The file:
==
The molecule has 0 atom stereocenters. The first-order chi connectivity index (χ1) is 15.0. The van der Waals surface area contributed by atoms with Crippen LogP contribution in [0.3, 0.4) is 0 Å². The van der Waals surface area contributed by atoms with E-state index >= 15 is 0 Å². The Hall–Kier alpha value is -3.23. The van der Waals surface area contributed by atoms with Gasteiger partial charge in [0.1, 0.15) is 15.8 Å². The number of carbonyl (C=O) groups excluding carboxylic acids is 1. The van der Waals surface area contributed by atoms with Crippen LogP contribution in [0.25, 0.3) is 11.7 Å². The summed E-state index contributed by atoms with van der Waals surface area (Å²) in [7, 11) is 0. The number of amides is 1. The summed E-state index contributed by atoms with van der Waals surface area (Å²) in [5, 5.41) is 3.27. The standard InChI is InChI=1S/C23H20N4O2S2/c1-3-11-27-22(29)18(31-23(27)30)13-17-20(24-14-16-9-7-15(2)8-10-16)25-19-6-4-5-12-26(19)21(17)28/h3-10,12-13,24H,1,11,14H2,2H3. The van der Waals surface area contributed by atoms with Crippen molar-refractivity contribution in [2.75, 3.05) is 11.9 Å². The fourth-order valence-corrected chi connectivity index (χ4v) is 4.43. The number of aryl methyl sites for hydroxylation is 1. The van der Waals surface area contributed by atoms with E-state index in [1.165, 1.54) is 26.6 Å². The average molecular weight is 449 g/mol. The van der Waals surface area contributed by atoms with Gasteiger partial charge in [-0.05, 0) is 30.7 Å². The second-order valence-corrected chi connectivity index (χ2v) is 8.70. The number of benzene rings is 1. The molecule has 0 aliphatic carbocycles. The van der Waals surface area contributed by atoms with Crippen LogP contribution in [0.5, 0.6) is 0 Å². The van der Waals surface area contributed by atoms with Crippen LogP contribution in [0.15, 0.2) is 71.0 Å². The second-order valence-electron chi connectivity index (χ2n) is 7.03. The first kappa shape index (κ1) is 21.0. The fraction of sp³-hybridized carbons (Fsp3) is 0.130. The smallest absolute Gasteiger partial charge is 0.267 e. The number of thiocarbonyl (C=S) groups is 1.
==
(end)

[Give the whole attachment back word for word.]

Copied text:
The molecule has 0 atom stereocenters. The first-order chi connectivity index (χ1) is 15.0. The van der Waals surface area contributed by atoms with Crippen LogP contribution in [0.3, 0.4) is 0 Å². The van der Waals surface area contributed by atoms with E-state index >= 15 is 0 Å². The Hall–Kier alpha value is -3.23. The van der Waals surface area contributed by atoms with Gasteiger partial charge in [0.1, 0.15) is 15.8 Å². The number of carbonyl (C=O) groups excluding carboxylic acids is 1. The van der Waals surface area contributed by atoms with Crippen LogP contribution in [0.25, 0.3) is 11.7 Å². The summed E-state index contributed by atoms with van der Waals surface area (Å²) in [7, 11) is 0. The number of amides is 1. The summed E-state index contributed by atoms with van der Waals surface area (Å²) in [5, 5.41) is 3.27. The standard InChI is InChI=1S/C23H20N4O2S2/c1-3-11-27-22(29)18(31-23(27)30)13-17-20(24-14-16-9-7-15(2)8-10-16)25-19-6-4-5-12-26(19)21(17)28/h3-10,12-13,24H,1,11,14H2,2H3. The van der Waals surface area contributed by atoms with Crippen molar-refractivity contribution in [2.75, 3.05) is 11.9 Å². The fourth-order valence-corrected chi connectivity index (χ4v) is 4.43. The number of aryl methyl sites for hydroxylation is 1. The van der Waals surface area contributed by atoms with E-state index in [1.165, 1.54) is 26.6 Å². The average molecular weight is 449 g/mol. The van der Waals surface area contributed by atoms with Gasteiger partial charge in [-0.05, 0) is 30.7 Å². The second-order valence-corrected chi connectivity index (χ2v) is 8.70. The number of benzene rings is 1. The molecule has 0 aliphatic carbocycles. The van der Waals surface area contributed by atoms with Crippen LogP contribution in [0.5, 0.6) is 0 Å². The van der Waals surface area contributed by atoms with Crippen LogP contribution in [0.15, 0.2) is 71.0 Å². The second-order valence-electron chi connectivity index (χ2n) is 7.03. The first kappa shape index (κ1) is 21.0. The fraction of sp³-hybridized carbons (Fsp3) is 0.130. The smallest absolute Gasteiger partial charge is 0.267 e. The number of thiocarbonyl (C=S) groups is 1.